Vendor on the streets of Cairo, Egypt with an enlarged US dollar advertisement in the background. Egypt is facing a renewed economic crisis due to its alliance with imperialism., a photo by Pan-African News Wire File Photos on Flickr.
Egypt pounds dips, avoids panic after weekend violence
Reuters, Sunday 27 Jan 2013
There's no panic, but rather a 'cautious' trade decline in local Egyptian currency Sunday following a bloody weekend that has so far left 41 dead
Egypt's pound weakened against the dollar on Sunday, as street violence and deaths added to the political crisis, extending a steady decline at the central bank's foreign exchange auctions since their launch last month.
One analyst said trading was cautious but not panicked after a weekend of flare-ups across Egypt that killed at least 41 people. Repeated eruptions of violence have weighed heavily on the pound, which has been hitting fresh lows against the dollar.
At 6.500 to the dollar, the pound has lost about 7 per cent of its value since the auctions began at the end of December. It is about 12.5 per cent weaker than before the uprising that ousted Hosni Mubarak in 2011.
At the latest auction on Sunday, the central bank said it had accepted bids worth $48.1 million with a cut-off price of 6.6235 Egyptian pounds to the US dollar.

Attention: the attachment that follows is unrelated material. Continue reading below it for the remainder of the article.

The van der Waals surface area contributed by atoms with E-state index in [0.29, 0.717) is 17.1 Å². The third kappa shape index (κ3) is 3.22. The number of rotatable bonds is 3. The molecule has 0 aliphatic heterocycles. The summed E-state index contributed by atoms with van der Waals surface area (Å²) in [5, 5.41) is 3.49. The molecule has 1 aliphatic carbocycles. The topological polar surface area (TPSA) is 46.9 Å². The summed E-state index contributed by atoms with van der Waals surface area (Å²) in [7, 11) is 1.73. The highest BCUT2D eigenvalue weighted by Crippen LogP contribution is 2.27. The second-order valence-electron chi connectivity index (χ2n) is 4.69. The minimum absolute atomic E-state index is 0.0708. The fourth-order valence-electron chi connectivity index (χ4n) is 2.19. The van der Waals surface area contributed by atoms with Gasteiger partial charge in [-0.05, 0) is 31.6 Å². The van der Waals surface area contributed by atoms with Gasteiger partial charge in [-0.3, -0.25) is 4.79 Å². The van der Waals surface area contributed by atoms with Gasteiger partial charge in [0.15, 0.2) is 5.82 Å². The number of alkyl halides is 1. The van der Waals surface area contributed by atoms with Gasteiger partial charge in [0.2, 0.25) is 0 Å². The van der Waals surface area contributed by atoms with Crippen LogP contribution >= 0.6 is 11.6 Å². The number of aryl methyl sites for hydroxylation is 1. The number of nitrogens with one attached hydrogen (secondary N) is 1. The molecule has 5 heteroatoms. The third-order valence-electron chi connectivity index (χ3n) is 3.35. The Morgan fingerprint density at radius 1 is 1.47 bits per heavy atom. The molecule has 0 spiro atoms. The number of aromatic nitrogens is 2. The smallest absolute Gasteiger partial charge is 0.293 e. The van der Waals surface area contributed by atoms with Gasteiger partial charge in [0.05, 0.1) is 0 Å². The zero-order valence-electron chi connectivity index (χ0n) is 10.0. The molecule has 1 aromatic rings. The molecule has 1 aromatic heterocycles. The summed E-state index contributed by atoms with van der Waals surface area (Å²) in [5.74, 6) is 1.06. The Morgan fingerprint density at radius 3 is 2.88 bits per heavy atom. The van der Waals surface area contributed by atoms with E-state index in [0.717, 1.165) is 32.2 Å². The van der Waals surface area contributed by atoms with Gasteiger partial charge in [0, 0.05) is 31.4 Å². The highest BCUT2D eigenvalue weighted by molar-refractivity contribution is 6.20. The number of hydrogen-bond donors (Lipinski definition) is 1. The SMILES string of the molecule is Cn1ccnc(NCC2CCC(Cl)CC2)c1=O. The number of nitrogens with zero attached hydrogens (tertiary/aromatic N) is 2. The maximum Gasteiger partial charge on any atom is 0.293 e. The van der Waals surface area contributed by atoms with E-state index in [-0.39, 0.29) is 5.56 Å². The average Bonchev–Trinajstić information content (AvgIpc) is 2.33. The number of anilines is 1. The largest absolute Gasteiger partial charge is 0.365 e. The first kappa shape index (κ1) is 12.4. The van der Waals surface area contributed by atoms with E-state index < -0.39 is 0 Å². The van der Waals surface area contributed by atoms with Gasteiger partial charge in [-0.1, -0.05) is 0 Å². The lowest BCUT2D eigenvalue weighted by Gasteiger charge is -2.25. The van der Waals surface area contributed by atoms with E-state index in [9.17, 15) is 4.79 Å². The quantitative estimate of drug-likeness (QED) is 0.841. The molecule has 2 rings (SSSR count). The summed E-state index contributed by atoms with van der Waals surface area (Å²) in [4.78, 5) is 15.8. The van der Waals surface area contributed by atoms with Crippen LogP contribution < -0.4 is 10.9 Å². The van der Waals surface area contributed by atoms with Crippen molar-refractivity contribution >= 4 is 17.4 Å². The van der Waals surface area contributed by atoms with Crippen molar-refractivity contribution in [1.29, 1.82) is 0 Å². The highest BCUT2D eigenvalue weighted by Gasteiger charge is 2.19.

"There is an overall sense of caution as the market absorbs the current developments on the street, but no panic or overreaction," said Youssef Kamel, a fixed income analyst at financial firm Rasmala.
Egypt's economy, battered by two years of political and street turmoil, has been helped by injections of cash from Gulf and other donors. But delays in securing a $4.8 billion International Monetary Fund loan have worried investors.
On the interbank market, the pound weakened to 6.500, around the maximum allowed under central bank rules that let the currency move in a band of 0.5 per cent either side of the weighted average of bids at the most recent auction.
The auctions were launched in a bid to preserve Egypt's foreign reserves, which have fallen to a critical level of around $15 billion, covering roughly three months imports.
The bank usually holds three foreign currency auctions a week. The last auction was on Tuesday of last week, however, because Thursday when it usually holds its third weekly auction was a holiday.
Sunday's auction was the 14th such sale
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